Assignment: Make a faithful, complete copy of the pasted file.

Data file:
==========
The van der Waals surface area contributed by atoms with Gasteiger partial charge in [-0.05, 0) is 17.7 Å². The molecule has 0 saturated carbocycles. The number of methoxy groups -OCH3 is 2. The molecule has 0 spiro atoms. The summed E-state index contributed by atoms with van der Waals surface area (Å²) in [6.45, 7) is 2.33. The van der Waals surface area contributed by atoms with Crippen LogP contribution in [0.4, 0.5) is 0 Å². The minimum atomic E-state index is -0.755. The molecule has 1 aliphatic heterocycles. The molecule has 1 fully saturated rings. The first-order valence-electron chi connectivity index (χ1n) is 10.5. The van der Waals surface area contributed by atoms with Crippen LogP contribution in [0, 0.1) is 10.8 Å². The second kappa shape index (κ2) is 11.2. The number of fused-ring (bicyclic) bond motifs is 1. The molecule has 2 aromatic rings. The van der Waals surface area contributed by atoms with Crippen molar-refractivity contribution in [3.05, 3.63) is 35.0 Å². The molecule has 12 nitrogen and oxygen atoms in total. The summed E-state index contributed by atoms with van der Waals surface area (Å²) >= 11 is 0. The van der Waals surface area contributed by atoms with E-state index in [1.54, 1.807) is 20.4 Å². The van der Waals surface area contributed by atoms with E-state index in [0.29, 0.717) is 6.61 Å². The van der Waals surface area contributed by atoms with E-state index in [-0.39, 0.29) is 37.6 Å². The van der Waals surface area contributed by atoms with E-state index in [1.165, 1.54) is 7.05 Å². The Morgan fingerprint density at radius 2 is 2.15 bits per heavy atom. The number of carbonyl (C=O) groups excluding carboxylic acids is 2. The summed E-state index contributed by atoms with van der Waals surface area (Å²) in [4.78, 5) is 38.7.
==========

The van der Waals surface area contributed by atoms with Gasteiger partial charge in [-0.05, 0) is 17.7 Å². The molecule has 0 saturated carbocycles. The number of methoxy groups -OCH3 is 2. The molecule has 0 spiro atoms. The summed E-state index contributed by atoms with van der Waals surface area (Å²) in [6.45, 7) is 2.33. The van der Waals surface area contributed by atoms with Crippen LogP contribution in [0.4, 0.5) is 0 Å². The minimum atomic E-state index is -0.755. The molecule has 1 aliphatic heterocycles. The molecule has 1 fully saturated rings. The first-order valence-electron chi connectivity index (χ1n) is 10.5. The van der Waals surface area contributed by atoms with Crippen LogP contribution in [0, 0.1) is 10.8 Å². The second kappa shape index (κ2) is 11.2. The number of fused-ring (bicyclic) bond motifs is 1. The molecule has 2 aromatic rings. The van der Waals surface area contributed by atoms with Crippen molar-refractivity contribution in [3.05, 3.63) is 35.0 Å². The molecule has 12 nitrogen and oxygen atoms in total. The summed E-state index contributed by atoms with van der Waals surface area (Å²) >= 11 is 0. The van der Waals surface area contributed by atoms with E-state index in [1.54, 1.807) is 20.4 Å². The van der Waals surface area contributed by atoms with E-state index in [0.29, 0.717) is 6.61 Å². The van der Waals surface area contributed by atoms with E-state index in [-0.39, 0.29) is 37.6 Å². The van der Waals surface area contributed by atoms with E-state index in [1.165, 1.54) is 7.05 Å². The Morgan fingerprint density at radius 2 is 2.15 bits per heavy atom. The number of carbonyl (C=O) groups excluding carboxylic acids is 2. The summed E-state index contributed by atoms with van der Waals surface area (Å²) in [4.78, 5) is 38.7.